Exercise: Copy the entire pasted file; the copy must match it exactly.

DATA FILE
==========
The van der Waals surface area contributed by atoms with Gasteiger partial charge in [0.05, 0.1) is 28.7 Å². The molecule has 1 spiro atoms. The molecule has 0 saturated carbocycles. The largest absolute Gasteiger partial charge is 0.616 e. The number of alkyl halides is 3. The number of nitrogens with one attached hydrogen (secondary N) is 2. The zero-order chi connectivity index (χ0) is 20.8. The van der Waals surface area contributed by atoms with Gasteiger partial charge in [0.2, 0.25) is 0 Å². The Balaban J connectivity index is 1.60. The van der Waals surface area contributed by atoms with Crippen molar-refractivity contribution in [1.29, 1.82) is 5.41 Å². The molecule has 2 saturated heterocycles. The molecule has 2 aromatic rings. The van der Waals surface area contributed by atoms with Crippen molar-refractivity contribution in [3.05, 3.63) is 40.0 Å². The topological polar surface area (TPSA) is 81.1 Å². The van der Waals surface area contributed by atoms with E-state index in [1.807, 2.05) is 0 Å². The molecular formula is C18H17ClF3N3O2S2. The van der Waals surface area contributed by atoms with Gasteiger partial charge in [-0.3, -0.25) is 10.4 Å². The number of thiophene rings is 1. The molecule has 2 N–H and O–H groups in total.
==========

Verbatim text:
The van der Waals surface area contributed by atoms with Gasteiger partial charge in [0.05, 0.1) is 28.7 Å². The molecule has 1 spiro atoms. The molecule has 0 saturated carbocycles. The largest absolute Gasteiger partial charge is 0.616 e. The number of alkyl halides is 3. The number of nitrogens with one attached hydrogen (secondary N) is 2. The zero-order chi connectivity index (χ0) is 20.8. The van der Waals surface area contributed by atoms with Gasteiger partial charge in [0.2, 0.25) is 0 Å². The Balaban J connectivity index is 1.60. The van der Waals surface area contributed by atoms with Crippen molar-refractivity contribution in [1.29, 1.82) is 5.41 Å². The molecule has 2 saturated heterocycles. The molecule has 2 aromatic rings. The van der Waals surface area contributed by atoms with Crippen molar-refractivity contribution in [3.05, 3.63) is 40.0 Å². The topological polar surface area (TPSA) is 81.1 Å². The van der Waals surface area contributed by atoms with E-state index in [1.807, 2.05) is 0 Å². The molecular formula is C18H17ClF3N3O2S2. The van der Waals surface area contributed by atoms with Gasteiger partial charge in [-0.3, -0.25) is 10.4 Å². The number of thiophene rings is 1. The molecule has 2 N–H and O–H groups in total.